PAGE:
This change culminated in the adoption of the EC Framework Directive 89/391-EEC of 12 June 1989, on “the introduction of measures to encourage improvements in safety and health” and its transposition into national law in the form of the German Occupational Health and Safety Act of August 1996. At the same time and in the further course, other EU directives were transposed into national law.
Müller [7] (p. 21) characterizes the guiding principle behind these European regulations in the sense that instead of a narrow technical orientation, authoritative supervision, a passive role for employees, and damage only in the understanding of accidents and occupational diseases, there has now been a shift toward a work environment law in which hazards are understood comprehensively, are recorded preventively, and everyone in the company can influence the design of work and its conditions.
Parallel to this change in the understanding of occupational health and safety, the first approaches to workplace health promotion had been developed in the contemporary context of the 1970s and 1980s in Germany. Promoted in particular by the research program “Humanization of Working Life”, later “Work and Technology”, new concepts were tested that were intended to contribute to the improvement of working conditions, reduce stresses, and expand employees’ scope for action [8]. Inspired by transnational influences, particularly Italian workers’ medicine [9,10] and the Scandinavian “democracy at work” model [11], participatory processes were at the heart of some of these concepts, referred to as “health circles”. In one model project, the collection of workplace health data and their joint interpretation with employees provided a basis for the participatory development of measures [12]; in the other model project, employees’ subjective interpretations of the origins of stress served as a basis for the participatory development of proposals for change [13].

2. Health Management as a Response to the Implementation Deficits of Health Promotion

Although the Ottawa Charter was and still is used as a normative reference point for health promotion, it was criticized in the years following its publication: its idealistic rhetoric, its low level of commitment, its failure to directly address those responsible for implementation, and the fact that it ignored all political and economic structures and power relations were criticized [14].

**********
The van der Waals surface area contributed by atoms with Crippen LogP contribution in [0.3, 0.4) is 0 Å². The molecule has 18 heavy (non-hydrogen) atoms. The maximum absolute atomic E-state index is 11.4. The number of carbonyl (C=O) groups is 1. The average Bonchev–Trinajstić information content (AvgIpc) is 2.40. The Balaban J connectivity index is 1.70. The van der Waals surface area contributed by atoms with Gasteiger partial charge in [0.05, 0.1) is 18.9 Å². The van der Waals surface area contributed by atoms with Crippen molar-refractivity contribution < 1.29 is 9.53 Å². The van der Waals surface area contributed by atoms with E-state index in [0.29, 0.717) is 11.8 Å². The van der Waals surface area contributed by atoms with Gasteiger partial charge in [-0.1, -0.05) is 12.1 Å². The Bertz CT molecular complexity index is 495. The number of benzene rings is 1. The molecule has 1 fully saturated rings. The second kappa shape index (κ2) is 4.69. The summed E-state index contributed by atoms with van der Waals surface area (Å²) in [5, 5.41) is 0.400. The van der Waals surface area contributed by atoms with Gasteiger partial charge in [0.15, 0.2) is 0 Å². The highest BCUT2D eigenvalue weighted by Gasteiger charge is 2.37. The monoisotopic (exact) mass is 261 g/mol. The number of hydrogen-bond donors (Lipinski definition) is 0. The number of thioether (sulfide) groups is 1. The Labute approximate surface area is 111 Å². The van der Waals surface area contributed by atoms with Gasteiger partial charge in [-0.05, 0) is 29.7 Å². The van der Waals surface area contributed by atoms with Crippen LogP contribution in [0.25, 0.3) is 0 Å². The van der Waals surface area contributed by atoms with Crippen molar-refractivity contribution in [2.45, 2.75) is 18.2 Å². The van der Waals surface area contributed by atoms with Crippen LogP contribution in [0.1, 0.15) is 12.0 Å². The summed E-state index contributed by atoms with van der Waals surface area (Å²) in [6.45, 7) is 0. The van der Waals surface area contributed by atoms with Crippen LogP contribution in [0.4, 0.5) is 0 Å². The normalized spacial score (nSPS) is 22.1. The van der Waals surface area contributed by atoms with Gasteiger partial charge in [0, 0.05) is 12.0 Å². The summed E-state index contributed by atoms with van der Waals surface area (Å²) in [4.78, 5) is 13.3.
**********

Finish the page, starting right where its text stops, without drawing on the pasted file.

Rosenbrock [14] saw the resulting implementation deficits in the fact that the institutions and settings that are supposed to be oriented to the principles of the Charter all function according to criteria other than those of self-determination, participation, social justice and equal opportunities. The implementation of the principles of the Ottawa Charter should therefore be enforced contrary to traditional patterns of perception, assignment of tasks, routines of action and positions of interest, which was only partially successful.
From the 1990s onward, these strongly normative approaches to health promotion were replaced by more management-oriented concepts that demanded a higher degree of goal orientation, systematic approach and economic efficiency. The background to this development was formed by the economic and social crises in Western societies at the end of the 1970s, which resulted in a greater economization of all areas of life.
The change in objectives also manifested itself at the programmatic level of the WHO: on the basis of a comparison of the Ottawa Charter of 1986 with the Bangkok Charter [15], which is approximately twenty years more recent, Dieterich and Hahn [5] (p. 119) come to the conclusion that the project of the Ottawa Charter, which was formerly based on social criticism, has become a technocratic design project of economic thinking, in which people are reduced to consumers and social questions are only discussed as questions of management. They criticize that in the foreground of management-oriented social technologies are primarily questions of the implementation of economically validated health goals, while questions about the social distribution of power and health resources are ignored.